lecture image Computational Mathematics Seminar Series
Attempting to Reverse the Irreversible in Quantum Physics
Mark Wilde, Louisiana State University
Lockett Hall 233
February 24, 2015 - 03:30 pm

Some mathematical consequences of the postulates of quantum physics are several entropy inequalities established in the 1970s, such as the strong subadditivity of quantum entropy and the monotonicity of quantum relative entropy under physical processes. These entropy inequalities are statements of irreversibility and thus have been connected to thermodynamics and to establishing optimality of communication protocols in quantum information theory. Strong subadditivity is the statement that the entropy sum of two individual systems is larger than entropy sum of their union and intersection. Monotonicity of quantum relative entropy is the statement that the relative entropy between two quantum states does not increase after they each undergo the same physical process. These inequalities, along with joint convexity of relative entropy and concavity of conditional quantum entropy, are all known to be equivalent to each other, and thus we can say that together they constitute a fundamental law of quantum information theory. In this talk, I will highlight recent progress on the "recovery problem," that is, how well can we try to reverse an irreversible physical process, or, can we refine our understanding of this fundamental law of quantum information theory? In particular, after giving some background, I will focus the discussion on a "remainder term" for monotonicity of quantum relative entropy and I will also show how the aforementioned entropy inequalities are equivalent to each other even with remainder terms present. This is joint work with Kaushik Seshadreesan (LSU), Marius Lemm (Caltech), and Mario Berta (Caltech) from arXiv:1403.6102, arXiv:1410.1441, arXiv:1410.1443,  arXiv:1412.0333, arXiv:1412.4067.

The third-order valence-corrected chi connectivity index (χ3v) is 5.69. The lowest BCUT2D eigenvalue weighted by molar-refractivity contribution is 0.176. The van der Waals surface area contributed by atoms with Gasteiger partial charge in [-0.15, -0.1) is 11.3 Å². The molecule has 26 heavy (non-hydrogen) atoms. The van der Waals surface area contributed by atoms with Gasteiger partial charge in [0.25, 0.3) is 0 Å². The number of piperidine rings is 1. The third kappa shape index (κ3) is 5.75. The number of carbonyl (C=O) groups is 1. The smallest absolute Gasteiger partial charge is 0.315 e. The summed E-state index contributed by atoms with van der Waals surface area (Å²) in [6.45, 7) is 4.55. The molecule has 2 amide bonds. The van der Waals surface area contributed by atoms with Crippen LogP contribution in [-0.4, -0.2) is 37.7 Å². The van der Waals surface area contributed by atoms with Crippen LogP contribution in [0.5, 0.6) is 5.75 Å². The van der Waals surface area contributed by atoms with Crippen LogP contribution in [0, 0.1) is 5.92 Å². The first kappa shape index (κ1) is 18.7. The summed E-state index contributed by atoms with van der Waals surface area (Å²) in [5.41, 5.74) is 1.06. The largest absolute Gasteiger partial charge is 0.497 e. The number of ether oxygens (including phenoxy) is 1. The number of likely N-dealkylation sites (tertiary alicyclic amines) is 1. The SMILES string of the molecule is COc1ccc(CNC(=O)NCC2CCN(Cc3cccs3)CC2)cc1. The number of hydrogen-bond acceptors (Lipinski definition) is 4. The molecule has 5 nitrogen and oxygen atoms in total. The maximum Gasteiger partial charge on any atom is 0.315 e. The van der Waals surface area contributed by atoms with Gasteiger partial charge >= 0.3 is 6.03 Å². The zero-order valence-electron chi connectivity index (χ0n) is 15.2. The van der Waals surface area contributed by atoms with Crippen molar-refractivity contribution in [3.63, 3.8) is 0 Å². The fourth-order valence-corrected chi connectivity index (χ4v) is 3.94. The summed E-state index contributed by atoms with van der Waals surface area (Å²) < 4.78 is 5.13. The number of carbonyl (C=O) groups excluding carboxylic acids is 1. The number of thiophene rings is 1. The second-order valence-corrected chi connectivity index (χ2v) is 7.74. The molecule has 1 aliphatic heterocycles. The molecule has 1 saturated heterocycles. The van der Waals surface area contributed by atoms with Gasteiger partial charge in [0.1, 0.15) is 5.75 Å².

Speaker's Bio:

Mark M. Wilde is an Assistant Professor in the Department of Physics and Astronomy and the Center for Computation and Technology at Louisiana State University. He is the recipient of a National Science Foundation Career Development Award and the APS-IUSSTF Professorship Award in Physics. He is also a Senior Member of the IEEE. His current research interests are in quantum Shannon theory, quantum optical communication, quantum computational complexity theory, and quantum error correction.